Acute myocardial infarction in men and women - different impact of smoking in the two genders. : Analyses of a cohort study of 2281 patients admitted to hospital
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AbstractIt has been known for many years that smoking is a risk factor for myocardial infarction (MI). However, whether there are gender differences in the effects of smoking, implying that smoking is more harmful in women than in men has been debated but not settled. In the first half of the twentieth century men were hugely overrepresented among smokers in the Western world. As the occurrence of diseases caused by smoking became increasingly apparent, fewer men started smoking and more men gave up the habit, but this was not the case to the same extent in women. Altogether, smoking habits have changed substantially in Western civilizations during the last 20 years and this has also occurred in Norway, where smoking became about equally common in men and women from the early 1990s. Therefore we hoped that the present project with recently collected data could contribute to an improved understanding of the relationship between smoking and patients admitted to hospital with MI in the two genders.
The previous decade would be an appropriate period in which to collect clinical data that, could supplement the standard risk analysis of the smoking and gender issue based on population studies. Furthermore, the standardization of diagnosing and medical treatment of patients with MI represents a particularly suitable background for new investigations on this topic. Thus, the study explores information on patients diagnosed with MI in the hospital in Lillehammer. The data were entered consecutively into a database during the eight years from 1998 to 2005 and with further follow-up of mortality until September 2010.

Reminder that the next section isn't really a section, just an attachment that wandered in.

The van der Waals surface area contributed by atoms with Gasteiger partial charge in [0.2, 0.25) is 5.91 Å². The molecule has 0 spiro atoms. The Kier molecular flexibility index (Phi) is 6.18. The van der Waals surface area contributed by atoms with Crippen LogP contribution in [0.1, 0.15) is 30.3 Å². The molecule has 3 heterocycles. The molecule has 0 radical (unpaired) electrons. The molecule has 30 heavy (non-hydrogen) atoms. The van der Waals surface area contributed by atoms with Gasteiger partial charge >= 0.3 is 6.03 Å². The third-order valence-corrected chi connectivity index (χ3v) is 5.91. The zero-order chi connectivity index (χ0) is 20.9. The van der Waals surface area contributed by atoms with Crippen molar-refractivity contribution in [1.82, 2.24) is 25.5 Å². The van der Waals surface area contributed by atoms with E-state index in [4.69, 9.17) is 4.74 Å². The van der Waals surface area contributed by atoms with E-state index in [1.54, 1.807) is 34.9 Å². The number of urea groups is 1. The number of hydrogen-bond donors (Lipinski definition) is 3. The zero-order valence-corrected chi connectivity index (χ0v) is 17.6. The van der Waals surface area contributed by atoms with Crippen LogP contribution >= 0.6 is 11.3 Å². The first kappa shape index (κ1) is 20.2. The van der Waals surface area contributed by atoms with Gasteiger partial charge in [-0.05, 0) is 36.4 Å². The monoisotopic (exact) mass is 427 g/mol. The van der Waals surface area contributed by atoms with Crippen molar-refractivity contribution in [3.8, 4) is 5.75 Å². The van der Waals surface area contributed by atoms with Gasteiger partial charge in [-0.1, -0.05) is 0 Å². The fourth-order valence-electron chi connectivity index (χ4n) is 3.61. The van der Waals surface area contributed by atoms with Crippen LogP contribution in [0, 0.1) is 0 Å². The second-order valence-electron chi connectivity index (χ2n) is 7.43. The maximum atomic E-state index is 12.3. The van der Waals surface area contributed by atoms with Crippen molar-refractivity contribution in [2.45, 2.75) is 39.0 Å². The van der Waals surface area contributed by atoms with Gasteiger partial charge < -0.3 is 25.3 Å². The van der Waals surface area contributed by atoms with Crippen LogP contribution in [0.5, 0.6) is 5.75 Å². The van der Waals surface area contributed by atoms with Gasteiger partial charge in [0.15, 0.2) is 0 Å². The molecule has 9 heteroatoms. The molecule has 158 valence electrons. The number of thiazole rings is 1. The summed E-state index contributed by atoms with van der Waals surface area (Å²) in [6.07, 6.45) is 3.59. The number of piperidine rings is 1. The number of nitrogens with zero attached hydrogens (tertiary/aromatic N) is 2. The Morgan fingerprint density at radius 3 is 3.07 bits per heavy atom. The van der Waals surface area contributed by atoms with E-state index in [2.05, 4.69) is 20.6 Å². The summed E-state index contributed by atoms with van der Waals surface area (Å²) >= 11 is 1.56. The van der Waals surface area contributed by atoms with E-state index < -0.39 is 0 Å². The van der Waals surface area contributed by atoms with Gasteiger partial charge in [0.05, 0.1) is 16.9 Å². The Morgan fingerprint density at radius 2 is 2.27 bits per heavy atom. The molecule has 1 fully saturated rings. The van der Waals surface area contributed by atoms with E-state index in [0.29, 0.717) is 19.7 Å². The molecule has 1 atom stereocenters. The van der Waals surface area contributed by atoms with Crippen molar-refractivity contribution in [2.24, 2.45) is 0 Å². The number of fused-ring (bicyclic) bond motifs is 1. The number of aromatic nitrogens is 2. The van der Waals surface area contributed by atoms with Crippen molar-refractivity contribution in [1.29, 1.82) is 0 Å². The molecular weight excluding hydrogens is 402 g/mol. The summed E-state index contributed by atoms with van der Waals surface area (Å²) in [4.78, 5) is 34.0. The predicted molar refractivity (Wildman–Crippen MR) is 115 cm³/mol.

It is the intention that this study will provide some of knowledge about MI in relation to smoking and gender. It is possible that this information may enable health workers and policy makers to evaluate whether there is a need for different policies and preventive measures in men and women.
List of papers. Papers I and II are removed from the thesis due to copyright restrictions.
Paper I Grundtvig M, Hagen TP, German M, Reikvam A. Sex-based differences in premature first myocardial infarction caused by smoking: twice as many years lost by women as by men. Eur J Cardiovasc Prev Rehabil 2009;16:174-9. doi:10.1097/HJR.0b013e328325d7f0
Paper II Grundtvig M, Hagen TP, Amrud ES, Reikvam A. Mortality after Myocardial Infarction: impact of gender and smoking status. Eur J Epidemiol 2011;26:385-393. doi:10.1007/s10654-011-9557-6
Paper III Grundtvig M, Hagen TP, Amrud ES, Reikvam A. Reduced life expectancy after myocardial infarction - smoking is more harmful for women than men. NOTICE: this is the author’s version of a work that was accepted for publication in Atherosclerosis. Changes resulting from the publishing process, such as peer review, editing, corrections, structural formatting, and other quality control mechanisms may not be reflected in this document. Changes may have been made to this work since it was submitted for publication. A definitive version was subsequently published in: Int J Cardiol. 2012 Aug 16. [Epub ahead of print] doi:10.1016/j.ijcard.2012.07.010